TMingyur wrote:I don't understand the discussion about whether it is a religion or not. What is so important about this question? Is there a taboo? Taboo means limitation and limitation seems not to be compatible with liberation.
For me of course the Buddha is an idol. I am striving to be like this idol. This idol is an idea but this idea is based an what has been transmitted and it confers enthusiasm, energy, conviction, joyous perseverance (6th paramita). And of course the Buddha is to be revered and honored and admired because he taught the path, he was the one in this age who started turning the wheel for the benefit of all beings. How wonderful! Without him and his activities there would be just darkness.
I think the distinction between religion and philosophy is an important one. Religion is based off myths and legends while philosophy is a reasoned opinion that may or may not hold weight, but can be subjected to judged either way. I think it's healthier to base decisions in your life on reasoned thought rather than myths.
Look at a American right now. People are fighting against Gay rights, based off of what a mythical being has said about homosexuality. This same being said shell fish is evil and you shouldn't wear two different fabrics at the same time and stone your wife if she wears make-up. What kind of philosophy is this? It isn't, it's religion. If people sat down with the facts concerning any of these issues and simply used reason would they find cause to believe that shell fish is evil, or that it's moral to stone your wife for make-up use, or that two fabrics worn together cause a problem? of course not.
When I began studying Buddhism it was purely academic. I study Asian history and culture, therefore I needed to understand Buddhism to understand what I was studying. It's the same if you study European history. How could you do it without understanding Christianity? You can't, not well at least. As I studied Buddhism though I found a philosophy in it that was attached to the superstition but could be successfully removed as well. The Abrahamic religions lacked this very concise philosophy. Theirs was a jumble of ideas that Christian thinkers picked out at will to support their current cause. Buddhism had a real philosophy that ran through everything and was in more way bigger then the religious trappings.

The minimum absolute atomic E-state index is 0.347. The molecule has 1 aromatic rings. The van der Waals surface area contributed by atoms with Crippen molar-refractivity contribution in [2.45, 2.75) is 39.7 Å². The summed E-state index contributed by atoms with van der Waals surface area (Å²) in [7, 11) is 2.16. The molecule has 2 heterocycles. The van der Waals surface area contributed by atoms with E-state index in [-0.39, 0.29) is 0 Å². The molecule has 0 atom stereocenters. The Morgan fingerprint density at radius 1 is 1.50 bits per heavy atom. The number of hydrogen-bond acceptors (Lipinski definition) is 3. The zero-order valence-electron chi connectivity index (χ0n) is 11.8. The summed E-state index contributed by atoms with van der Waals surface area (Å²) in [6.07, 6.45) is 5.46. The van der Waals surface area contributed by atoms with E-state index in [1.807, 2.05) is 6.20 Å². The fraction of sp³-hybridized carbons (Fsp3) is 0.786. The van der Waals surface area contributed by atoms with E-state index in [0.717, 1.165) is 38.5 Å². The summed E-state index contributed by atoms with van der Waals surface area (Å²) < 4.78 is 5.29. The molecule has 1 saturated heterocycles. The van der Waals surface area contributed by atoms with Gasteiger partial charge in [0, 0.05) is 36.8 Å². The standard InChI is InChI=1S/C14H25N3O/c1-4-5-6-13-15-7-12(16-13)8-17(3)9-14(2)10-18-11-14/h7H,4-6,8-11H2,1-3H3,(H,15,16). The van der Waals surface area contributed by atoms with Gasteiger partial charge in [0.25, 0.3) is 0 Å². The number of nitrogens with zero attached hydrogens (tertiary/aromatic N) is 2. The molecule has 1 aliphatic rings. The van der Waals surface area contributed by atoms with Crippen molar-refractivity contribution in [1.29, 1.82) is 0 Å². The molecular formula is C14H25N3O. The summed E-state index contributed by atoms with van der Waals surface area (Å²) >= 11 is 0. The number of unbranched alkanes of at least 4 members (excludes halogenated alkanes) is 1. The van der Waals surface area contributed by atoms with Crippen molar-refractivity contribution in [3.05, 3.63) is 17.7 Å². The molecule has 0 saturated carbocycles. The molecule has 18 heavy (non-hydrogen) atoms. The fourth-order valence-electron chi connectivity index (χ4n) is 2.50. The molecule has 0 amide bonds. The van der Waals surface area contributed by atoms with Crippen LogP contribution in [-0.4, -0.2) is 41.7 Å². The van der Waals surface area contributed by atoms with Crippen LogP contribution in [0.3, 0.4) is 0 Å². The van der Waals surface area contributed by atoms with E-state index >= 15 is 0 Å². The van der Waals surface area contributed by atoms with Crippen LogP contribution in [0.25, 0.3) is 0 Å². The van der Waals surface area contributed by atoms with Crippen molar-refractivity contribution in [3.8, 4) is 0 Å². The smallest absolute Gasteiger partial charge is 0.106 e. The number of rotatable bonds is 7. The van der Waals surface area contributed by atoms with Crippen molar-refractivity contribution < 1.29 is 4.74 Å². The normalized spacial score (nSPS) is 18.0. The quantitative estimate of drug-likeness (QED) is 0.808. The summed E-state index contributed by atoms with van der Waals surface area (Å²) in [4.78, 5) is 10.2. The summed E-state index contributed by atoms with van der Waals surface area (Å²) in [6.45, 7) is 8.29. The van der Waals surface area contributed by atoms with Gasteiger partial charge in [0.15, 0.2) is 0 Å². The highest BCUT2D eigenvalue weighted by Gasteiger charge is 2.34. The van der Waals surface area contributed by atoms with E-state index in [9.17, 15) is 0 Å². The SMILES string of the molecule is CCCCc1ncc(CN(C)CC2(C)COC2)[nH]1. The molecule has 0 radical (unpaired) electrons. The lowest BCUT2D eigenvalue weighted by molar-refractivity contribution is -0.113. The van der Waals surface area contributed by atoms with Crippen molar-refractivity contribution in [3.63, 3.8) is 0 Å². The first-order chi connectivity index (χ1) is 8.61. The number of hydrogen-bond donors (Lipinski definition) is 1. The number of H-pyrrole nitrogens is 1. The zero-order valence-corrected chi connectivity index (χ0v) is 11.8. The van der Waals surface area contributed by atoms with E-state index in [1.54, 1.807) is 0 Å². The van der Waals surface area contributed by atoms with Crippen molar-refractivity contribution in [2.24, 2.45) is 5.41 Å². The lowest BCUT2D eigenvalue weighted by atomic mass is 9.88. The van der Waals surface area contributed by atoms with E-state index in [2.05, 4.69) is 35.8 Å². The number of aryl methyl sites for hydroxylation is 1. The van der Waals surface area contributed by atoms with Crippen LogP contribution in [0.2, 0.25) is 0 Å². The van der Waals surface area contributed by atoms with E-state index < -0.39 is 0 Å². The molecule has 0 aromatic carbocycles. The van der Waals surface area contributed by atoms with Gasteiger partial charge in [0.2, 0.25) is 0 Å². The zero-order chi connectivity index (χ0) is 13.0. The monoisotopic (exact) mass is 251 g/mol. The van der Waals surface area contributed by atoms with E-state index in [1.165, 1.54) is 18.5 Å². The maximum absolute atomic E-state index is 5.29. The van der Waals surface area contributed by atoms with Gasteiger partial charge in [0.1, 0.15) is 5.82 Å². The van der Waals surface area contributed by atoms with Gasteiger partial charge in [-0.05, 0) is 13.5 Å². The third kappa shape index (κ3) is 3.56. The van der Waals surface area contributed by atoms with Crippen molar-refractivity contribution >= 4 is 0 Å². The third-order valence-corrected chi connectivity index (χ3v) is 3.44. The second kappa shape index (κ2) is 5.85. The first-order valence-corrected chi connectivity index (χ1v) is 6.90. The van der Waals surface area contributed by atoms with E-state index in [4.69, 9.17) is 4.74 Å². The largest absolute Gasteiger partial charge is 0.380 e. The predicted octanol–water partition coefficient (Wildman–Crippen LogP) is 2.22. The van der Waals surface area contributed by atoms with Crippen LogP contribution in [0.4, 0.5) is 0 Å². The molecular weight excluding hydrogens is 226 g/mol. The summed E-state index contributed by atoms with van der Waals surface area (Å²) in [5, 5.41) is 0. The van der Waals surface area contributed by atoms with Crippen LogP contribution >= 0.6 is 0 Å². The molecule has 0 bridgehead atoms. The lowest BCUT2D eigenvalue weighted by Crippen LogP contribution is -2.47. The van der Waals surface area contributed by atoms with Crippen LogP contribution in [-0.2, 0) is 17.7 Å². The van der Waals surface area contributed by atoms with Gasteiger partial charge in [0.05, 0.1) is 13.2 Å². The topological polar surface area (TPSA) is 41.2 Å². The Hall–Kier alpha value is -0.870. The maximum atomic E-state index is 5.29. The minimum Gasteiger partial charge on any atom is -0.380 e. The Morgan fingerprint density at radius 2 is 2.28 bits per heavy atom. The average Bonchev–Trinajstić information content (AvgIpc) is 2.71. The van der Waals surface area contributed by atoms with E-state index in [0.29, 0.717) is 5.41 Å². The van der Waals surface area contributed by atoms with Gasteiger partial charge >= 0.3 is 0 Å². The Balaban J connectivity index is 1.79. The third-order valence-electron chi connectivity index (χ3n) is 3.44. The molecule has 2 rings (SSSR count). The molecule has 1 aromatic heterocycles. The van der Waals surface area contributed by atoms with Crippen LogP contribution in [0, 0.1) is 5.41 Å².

So, I felt that is was important to focus on this philosophy instead of the religious decoration. There is no reason to believe that Buddha came out of his mother's side, or that she had dreams of his coming, or he faced off with demons or stopped a rampaging elephant. None of this is important, it's all superstition and none of it will help any one deal with their suffering. However, the Dhamma, the vipassana meditation, these things can because they are real. A person thousands of years after the Buddha taught can recreate these practices and see the results. This is the basis of scientific research and philosophical debate. Can the issue in question be tested and verified? Yes, in the case of the Dhamma, it can, and it doesn't require any religious trapping to do.
I had these thoughts long before I began focusing on individual teachers of the Dhamma, so I thought for a long time it was just my opinion and was sure Buddhists would disagree with me. Most of what I have read in the Zen school, backed up my ideas however. I encountered Ajahn Chan's teachings and Bhikkhu Buddhadasa's teachings as well, and they also backed up what I had first believed. So, I believe that to practice the Dhamma one has to focus on it, and that means allowing the religious trappings to fall by the wayside, to not be attached to them, for they mean nothing. The label, religion or philosophy, is therefore important because it will influence how people view Buddhism as well as how people practice Buddhism, and it's the Dhamma people should see first, and the Dhamma that people should be practicing.